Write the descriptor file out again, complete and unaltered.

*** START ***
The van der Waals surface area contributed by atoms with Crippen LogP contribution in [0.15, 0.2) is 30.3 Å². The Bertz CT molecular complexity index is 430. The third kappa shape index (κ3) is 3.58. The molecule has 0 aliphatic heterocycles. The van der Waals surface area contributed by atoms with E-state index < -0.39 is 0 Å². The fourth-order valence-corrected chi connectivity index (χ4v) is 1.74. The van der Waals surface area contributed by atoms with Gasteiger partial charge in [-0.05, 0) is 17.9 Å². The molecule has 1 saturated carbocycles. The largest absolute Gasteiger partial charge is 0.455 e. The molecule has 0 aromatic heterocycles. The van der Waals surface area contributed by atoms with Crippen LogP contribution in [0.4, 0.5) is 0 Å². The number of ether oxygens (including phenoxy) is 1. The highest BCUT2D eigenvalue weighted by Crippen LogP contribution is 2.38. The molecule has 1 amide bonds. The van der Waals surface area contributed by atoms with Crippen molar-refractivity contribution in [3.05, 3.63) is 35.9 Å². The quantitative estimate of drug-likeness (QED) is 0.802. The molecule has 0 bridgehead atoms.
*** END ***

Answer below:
The van der Waals surface area contributed by atoms with Crippen LogP contribution in [0.15, 0.2) is 30.3 Å². The Bertz CT molecular complexity index is 430. The third kappa shape index (κ3) is 3.58. The molecule has 0 aliphatic heterocycles. The van der Waals surface area contributed by atoms with E-state index < -0.39 is 0 Å². The fourth-order valence-corrected chi connectivity index (χ4v) is 1.74. The van der Waals surface area contributed by atoms with Gasteiger partial charge in [-0.05, 0) is 17.9 Å². The molecule has 1 saturated carbocycles. The largest absolute Gasteiger partial charge is 0.455 e. The molecule has 0 aromatic heterocycles. The van der Waals surface area contributed by atoms with Crippen LogP contribution in [0.4, 0.5) is 0 Å². The number of ether oxygens (including phenoxy) is 1. The highest BCUT2D eigenvalue weighted by Crippen LogP contribution is 2.38. The molecule has 1 amide bonds. The van der Waals surface area contributed by atoms with Crippen molar-refractivity contribution in [3.05, 3.63) is 35.9 Å². The quantitative estimate of drug-likeness (QED) is 0.802. The molecule has 0 bridgehead atoms.